When designing an injection molded part or prototype, it’s important to consider various design aspects. Everything from the manufacturer’s capabilities and equipment to the part’s angles and edges can influence the quality and cost efficiency of the end product. The key method for minimizing potential problems is simple – communication with your preferred plastic molder.
Each molder has his or her own tooling preferences and techniques for molding parts, which can have a significant effect on your part design. We recommend forming a close partnership with your molder as early in the design process as possible.
Design related parameters that affect your injection molded part(s) include:
- Material Options
- Critical Tolerances
- Sink Marks
- Steel Safe Areas
- Gate Location
- Shut Off Angles
Materials are often specified early in the design process and should be mutually agreed upon by both parties. A resin may be chosen for specific physical or chemical-resistance properties but may be difficult to mold or maintain specified tolerances. It’s important to speak to your molder about material options and overall part requirements. You can learn more about common plastic molding resins in this article.
Providing enough clearance in a design for tolerance variation can be one of the greatest challenges a designer faces. Tolerance variation depends upon several variables, including materials, process control and tool design. It’s important to discuss reasonable critical tolerance specifications with your molder and consider options for possible mold revisions if required. Your molding partner may offer a number of suggestions for maintaining tight tolerance control, including post machining, fixturing and gate locations.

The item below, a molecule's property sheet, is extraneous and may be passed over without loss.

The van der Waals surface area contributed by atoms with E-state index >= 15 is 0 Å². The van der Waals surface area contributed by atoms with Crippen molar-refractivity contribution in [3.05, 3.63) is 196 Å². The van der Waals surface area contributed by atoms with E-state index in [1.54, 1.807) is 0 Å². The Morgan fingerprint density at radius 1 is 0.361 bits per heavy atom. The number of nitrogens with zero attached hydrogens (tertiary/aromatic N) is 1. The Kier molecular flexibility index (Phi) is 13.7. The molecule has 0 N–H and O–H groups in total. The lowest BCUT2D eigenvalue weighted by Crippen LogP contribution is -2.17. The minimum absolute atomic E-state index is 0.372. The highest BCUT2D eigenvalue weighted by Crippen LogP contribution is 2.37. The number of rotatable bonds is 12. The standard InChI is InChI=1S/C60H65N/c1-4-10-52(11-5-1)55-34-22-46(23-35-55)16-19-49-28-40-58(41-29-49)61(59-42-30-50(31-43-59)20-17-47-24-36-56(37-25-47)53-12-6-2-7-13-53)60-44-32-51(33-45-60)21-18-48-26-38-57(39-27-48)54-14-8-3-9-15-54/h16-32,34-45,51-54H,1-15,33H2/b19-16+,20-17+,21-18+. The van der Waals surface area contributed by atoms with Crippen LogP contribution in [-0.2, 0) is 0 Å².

Avoiding sink marks in injection molded parts can be challenging. Most molders recommend a maximum wall thickness at the base of a rib or boss of less than 60% of the perpendicular face wall. Close collaboration with your molding partner could lead to simple solutions like minimizing draft or rib heights.
Steel Safe Areas
Details that cannot be confidently reproduced by a molder, such as snap fits or interlocking parts, are often designed ‘steel safe.’ Steel safe means that the design feature is detailed with enough clearance to allow a tool maker to easily machine away steel in the mold to tighten up the clearances after initial test shots are molded. Close communication with your molder early in design process will help minimize design revisions.
The gate location is critical to virtually every attribute of an injection molded part. It affects appearance, warpage, tolerances, surface finish, wall thickness, molded in stresses and physical properties to name a few. Gate location should be specified by a designer, molder and tool maker.
Shutoff angle and bypass refer to the minimum angel between the core and cavity. Molders typically want as much angel between the core and cavity as possible, opposed to designers who want minimal angles. The compromise usually lies within a minimum of 3° to 5°. Be sure to speak with your molder about their minimum angle requirements.
Following the above guidelines when designing injection molded parts and prototypes will ensure the final product is cost-efficient and high quality. At Bangor Plastics, we have the necessary capabilities and equipment to produce your molds and execute mass production. If you’re interested in working with Bangor Plastics, contact us today. You can also request a quote here.